Issue Date: March 28, 2011
Educating Ph.D. Chemists
If you want to get a heated conversation going among a group of chemists, say something about the current state of chemical employment or about Educating Ph.D. Chemists. If C&EN even suggests that the employment situation for chemists is showing signs of improvement, I know to expect a spate of angry letters calling the magazine’s editors nothing short of Pollyannas with our heads in the sand.
The responses to Senior Editor Bethany Halford’s story “Doctoral Dilemma: Is Chemistry Facing a Glut of Ph.D.s?” (C&EN, Jan. 31, page 46) have been more measured (C&EN, March 14, page 5). However, the topic does generate strong opinions about the current state of graduate education in the chemical sciences in the U.S.
Halford’s story caught the eye of Seth W. Snyder, the new president of the Council for Chemical Research, and prompted him to e-mail me. CCR had conducted a workshop entitled “CTO Roundtable on Graduate Education” in December 2010 that brought together 25 chemistry and chemical engineering R&D leaders from industry (such as chief technology officers), government, and academia to identify gaps in graduate education.
“In advance of the workshop,” Snyder says, “we asked the invitees to address certain specific questions: What subject matter competencies are needed for the future? What is the right balance of breadth versus depth? What behavioral competencies are needed for the future? How do we incorporate ‘soft skills’ into the Ph.D. training?”
The workshop summary was posted on CCR’s website in mid-February (www.ccrhq.org/articles/cto-roundtable-graduate-education-report).
From my reading of the summary, the fundamental tension at the workshop arose from the acknowledged need for Ph.D. graduate students to delve deeply into a chemical problem of fundamental importance and the need, now being unmet, to learn soft skills such as effective written and oral communication, teamwork, and management. The report states: “Research is becoming increasingly interdisciplinary but the traditional Ph.D. is not. Students lack innovation, entrepreneurship, team skills, and project management skills.” However, there was also a consensus that five years is long enough for a student to get his/her Ph.D.
The workshop developed four recommendations for improving graduate education in the chemical sciences:
■ Develop a new National Science Foundation program of five-year fellowships for graduate students with input on curriculum and requirements from industry and government labs.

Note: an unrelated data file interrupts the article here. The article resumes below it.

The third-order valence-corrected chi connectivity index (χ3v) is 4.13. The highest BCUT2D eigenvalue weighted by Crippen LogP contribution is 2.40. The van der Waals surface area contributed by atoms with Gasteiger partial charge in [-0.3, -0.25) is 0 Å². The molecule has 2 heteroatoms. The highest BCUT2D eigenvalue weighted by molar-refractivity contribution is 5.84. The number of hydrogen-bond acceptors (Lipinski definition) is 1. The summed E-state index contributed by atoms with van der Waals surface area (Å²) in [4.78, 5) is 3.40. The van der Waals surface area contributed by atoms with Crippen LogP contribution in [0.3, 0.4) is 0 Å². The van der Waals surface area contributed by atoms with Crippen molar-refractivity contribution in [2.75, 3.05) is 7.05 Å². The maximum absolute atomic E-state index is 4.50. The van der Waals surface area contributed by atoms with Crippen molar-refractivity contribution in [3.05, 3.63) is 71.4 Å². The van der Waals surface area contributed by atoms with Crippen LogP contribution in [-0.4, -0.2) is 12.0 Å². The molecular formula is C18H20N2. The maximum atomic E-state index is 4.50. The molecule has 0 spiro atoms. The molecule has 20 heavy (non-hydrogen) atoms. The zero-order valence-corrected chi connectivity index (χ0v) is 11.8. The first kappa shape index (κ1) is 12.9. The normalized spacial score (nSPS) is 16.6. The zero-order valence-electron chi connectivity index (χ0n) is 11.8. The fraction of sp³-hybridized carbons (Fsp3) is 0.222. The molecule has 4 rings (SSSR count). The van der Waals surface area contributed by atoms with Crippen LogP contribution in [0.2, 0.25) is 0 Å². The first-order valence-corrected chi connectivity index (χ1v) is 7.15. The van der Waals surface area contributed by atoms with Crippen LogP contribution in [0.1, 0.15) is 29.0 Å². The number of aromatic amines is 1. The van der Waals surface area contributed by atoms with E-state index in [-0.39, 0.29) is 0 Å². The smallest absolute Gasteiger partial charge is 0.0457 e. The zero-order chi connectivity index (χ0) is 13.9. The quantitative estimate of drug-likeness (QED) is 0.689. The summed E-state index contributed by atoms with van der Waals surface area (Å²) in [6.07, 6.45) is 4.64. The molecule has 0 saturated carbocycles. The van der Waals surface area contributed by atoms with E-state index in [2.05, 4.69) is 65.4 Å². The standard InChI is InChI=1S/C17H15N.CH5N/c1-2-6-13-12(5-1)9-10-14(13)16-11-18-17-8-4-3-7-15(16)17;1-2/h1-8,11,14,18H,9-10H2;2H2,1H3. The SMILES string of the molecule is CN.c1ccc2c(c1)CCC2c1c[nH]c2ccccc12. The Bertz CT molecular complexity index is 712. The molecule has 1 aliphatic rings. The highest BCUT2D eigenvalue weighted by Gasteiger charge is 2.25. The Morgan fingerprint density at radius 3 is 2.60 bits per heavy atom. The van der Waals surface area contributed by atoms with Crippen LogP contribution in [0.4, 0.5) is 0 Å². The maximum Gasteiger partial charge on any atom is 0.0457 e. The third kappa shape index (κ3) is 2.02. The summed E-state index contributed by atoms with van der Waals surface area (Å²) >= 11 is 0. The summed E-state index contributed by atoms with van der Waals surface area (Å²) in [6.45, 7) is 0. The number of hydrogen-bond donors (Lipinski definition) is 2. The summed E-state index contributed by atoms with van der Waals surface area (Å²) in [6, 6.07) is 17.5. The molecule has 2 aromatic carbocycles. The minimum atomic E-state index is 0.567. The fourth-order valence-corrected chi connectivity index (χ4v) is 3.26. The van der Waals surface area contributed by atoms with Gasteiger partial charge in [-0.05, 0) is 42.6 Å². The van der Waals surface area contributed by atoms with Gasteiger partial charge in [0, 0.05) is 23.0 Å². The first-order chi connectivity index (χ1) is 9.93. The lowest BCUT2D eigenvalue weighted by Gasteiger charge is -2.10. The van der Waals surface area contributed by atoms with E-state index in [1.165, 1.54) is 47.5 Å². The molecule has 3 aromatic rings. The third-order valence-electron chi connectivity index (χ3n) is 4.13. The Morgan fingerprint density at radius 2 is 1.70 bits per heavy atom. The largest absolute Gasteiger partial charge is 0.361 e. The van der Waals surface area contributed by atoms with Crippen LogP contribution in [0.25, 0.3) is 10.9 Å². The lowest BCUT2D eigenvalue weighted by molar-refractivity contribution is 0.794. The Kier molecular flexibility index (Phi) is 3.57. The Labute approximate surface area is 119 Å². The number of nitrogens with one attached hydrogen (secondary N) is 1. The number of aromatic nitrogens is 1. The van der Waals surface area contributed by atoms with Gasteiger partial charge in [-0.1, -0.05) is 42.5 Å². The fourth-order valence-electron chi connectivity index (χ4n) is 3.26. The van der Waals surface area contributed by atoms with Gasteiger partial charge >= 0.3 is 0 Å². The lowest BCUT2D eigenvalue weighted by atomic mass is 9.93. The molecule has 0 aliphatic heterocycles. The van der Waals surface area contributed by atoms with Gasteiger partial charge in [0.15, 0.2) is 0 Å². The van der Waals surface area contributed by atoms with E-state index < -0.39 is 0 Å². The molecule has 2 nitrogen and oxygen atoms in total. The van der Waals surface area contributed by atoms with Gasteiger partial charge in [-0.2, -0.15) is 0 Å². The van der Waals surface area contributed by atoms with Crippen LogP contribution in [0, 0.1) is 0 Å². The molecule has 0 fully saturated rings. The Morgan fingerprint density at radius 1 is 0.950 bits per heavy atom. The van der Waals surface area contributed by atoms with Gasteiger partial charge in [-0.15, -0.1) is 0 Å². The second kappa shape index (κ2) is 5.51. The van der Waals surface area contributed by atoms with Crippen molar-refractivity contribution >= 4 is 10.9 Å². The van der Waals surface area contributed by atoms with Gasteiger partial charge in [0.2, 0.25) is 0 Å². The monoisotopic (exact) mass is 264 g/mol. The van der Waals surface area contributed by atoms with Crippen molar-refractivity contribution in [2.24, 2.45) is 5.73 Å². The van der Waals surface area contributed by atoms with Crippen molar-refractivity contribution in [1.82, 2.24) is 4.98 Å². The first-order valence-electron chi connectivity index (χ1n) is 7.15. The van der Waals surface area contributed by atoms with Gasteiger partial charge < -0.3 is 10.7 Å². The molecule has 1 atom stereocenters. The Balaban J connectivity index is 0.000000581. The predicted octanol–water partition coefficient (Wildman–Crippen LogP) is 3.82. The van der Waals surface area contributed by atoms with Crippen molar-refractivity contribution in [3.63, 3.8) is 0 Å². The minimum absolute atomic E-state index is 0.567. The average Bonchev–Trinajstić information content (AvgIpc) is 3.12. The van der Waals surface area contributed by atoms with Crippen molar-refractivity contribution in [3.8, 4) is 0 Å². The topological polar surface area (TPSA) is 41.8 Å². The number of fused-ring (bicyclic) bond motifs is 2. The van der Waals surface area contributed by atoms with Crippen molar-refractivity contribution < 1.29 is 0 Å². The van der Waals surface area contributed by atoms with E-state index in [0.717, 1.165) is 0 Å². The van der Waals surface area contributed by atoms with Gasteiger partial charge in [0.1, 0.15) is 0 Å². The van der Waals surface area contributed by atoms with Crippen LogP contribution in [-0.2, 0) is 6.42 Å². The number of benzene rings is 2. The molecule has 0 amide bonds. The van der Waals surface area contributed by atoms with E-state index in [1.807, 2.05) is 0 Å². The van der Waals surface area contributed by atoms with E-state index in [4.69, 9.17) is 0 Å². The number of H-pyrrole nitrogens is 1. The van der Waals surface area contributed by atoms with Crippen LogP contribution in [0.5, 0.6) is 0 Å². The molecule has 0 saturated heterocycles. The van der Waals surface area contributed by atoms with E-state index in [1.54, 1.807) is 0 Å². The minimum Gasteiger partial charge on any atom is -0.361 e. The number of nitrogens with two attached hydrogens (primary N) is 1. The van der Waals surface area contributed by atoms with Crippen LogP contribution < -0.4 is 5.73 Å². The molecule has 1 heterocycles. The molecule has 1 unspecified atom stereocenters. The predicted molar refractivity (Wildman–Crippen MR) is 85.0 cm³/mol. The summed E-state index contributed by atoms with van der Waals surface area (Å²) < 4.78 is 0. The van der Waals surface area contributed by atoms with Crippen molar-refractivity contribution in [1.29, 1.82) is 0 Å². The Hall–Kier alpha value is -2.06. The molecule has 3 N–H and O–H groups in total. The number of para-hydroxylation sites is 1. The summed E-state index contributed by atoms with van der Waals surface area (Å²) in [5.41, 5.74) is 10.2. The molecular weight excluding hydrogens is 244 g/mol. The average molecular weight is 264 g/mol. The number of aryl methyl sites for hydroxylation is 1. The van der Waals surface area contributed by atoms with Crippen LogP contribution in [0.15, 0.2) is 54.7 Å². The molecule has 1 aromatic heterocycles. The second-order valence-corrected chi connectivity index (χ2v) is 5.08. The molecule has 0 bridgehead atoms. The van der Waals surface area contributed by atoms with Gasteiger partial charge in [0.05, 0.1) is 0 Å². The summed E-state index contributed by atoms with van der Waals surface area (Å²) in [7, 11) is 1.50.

■ Develop a suite of activities designed to leverage retirees and other interested nonacademic staff in graduate education.
■ Require or at least strongly encourage internships as part of the Ph.D. program.
■ Share industry/government lab nonproprietary training curricula on intellectual property, ethics, safety, etc.
The difference between the safety culture of academia and that of industry and government labs is apparent in the workshop report. It states: “When employers review résumés, non-academic internship experiences stand out. This is especially true when industry and government lab participants discussed the difference in the safety culture between their environments and academia; knowing a student has experienced that culture already makes employers much more comfortable in the hiring process. The attention to safety is often the most surprising aspect of starting a new position in an industry or government lab.”
Later the report states that, after safety, “the priorities are growth, margin, and speed of results—the financial measurements that are the language of business. Technical people need to learn business basics so they can share that language.”
It seems to me, unfortunately, that something has to give. I fully understand the frustrations industry and government are expressing with the preparation Ph.D. chemistry students are receiving for life in the “real world.” But I’m not sure that anybody—other than a superman or superwoman—could absorb all of this in five years.
Thanks for reading.
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